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If I manually write those following lines in an HTML file:

<div>
<input type="button" value="Button 1">
<input type="button" value="Button 2">
</div>

A text node will be created for each new line.

I wanted to understand the useCapture argument of addEventListener method. I choosed to access DOM elements using childNodes property of my div element but I will have to ignore textNodes between elements. This isn't really practical:

document.getElementsByTagName("div")[0].addEventListener("click", function(){alert(1);}, true);

document.getElementsByTagName("div")[0].childNodes[1].addEventListener("click", function(){alert(2);}, false);

document.getElementsByTagName("div")[0].childNodes[3].addEventListener("click", function(){alert(3);}, false);

Here you see that I have to ignore childNodes[0] and childNodes[2] in order to select my 2 input tags.

Is there a way to bypass textNodes creation without writing all HTML code just on one line and without using Javascript createElement?

Is it possible to write HTML code without creating textNodes when going to new line?

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Is it possible in javascript to write two lines of code inside an if without { } ? No, this is how the language was designed and works. same thing here. –  gdoron Apr 28 '12 at 19:10
    
@gdoron less logical –  baptx Apr 28 '12 at 21:48
    
@baptxx. Meaning? –  gdoron Apr 28 '12 at 21:50
    
@gdoron in Javascript, C, C++, C#, {} is always needed when we have more than two lines of code –  baptx Apr 28 '12 at 21:54
    
htI know... I meant to say, this is the HTML syntax rules just like javascript, HTML has it's rules, and new line creates a textNode... :) –  gdoron Apr 28 '12 at 21:58

3 Answers 3

up vote 1 down vote accepted

Firstly, don't repeat yourself ! You're repeating the same DOM query over and over.

Try this:

var div = document.getElementsByTagName("div")[0];
div.addEventListener("click", function(){alert(1);}, true);

var buttons = div.getElementsByTagName("button");  
buttons[0].addEventListener("click", function(){alert(2);}, false);
buttons[1].addEventListener("click", function(){alert(2);}, false);

calling getElementsByTagName to get the buttons trivially skips the text nodes - problem solved!

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Ok, it's just 3 lines of example but it's maybe better to put in a variable. I didn't want to directly access buttons because I had other buttons before and using childNodes is nice to access div's buttons –  baptx Apr 28 '12 at 19:20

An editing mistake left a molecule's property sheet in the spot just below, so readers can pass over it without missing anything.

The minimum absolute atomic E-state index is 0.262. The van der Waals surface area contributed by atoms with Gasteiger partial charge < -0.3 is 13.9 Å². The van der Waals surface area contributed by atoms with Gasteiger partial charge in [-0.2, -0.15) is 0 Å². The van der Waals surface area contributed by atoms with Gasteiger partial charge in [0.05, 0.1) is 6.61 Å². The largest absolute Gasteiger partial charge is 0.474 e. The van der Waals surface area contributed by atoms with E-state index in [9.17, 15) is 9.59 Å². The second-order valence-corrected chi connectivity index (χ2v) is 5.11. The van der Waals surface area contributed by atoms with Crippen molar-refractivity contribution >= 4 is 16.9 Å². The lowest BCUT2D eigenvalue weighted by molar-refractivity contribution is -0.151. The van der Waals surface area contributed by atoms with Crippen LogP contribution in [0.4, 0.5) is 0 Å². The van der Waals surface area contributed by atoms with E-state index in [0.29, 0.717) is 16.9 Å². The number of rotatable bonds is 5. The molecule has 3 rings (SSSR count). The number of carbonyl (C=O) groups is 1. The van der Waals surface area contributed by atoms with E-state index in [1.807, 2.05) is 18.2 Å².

@baptx childNodes is clearly not nice, for exactly the reason you've found. If you're only interested in elements, ask the DOM to give you those elements! –  Alnitak Apr 28 '12 at 19:39
    
You're right, it could be nice but due to this textNodes it's not :/ –  baptx Apr 28 '12 at 19:53
1  
@baptx yup, but the text nodes can't be avoided unless you strip the newlines from the content before it's sent to the browser. –  Alnitak Apr 28 '12 at 19:55
    
It has to be send as one line of code by the server to avoid textNodes, if I understand correctly. –  baptx Apr 28 '12 at 21:04

Sorry. Only possibility is generate HTML code using programming language such as PHP, RUBY and add something like this.

<input type="button" value="Button 1"><%-
%><input type="button" value="Button 2">

But I guess it's not answer you want hear.

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I've tried parsing some lines with PHP following this link: docs.php.net/manual/en/domdocument.loadhtml.php If textNodes are removed using <%- %> it with serialize everything to one line of code by the way. So I think we can't get an output human-readable directly in page source (except Firebug or any DOM inspector) without having textNodes after page request. –  baptx Apr 28 '12 at 20:57
    
My example is for Ruby on Rails in schema file.html.erb –  Eraden Apr 29 '12 at 6:41

Is it possible to write HTML code without creating textNodes when going to new line?

Nope.

Unless you parse the HTML file before sending it to the client, which I guess that solution isn't what you're after...

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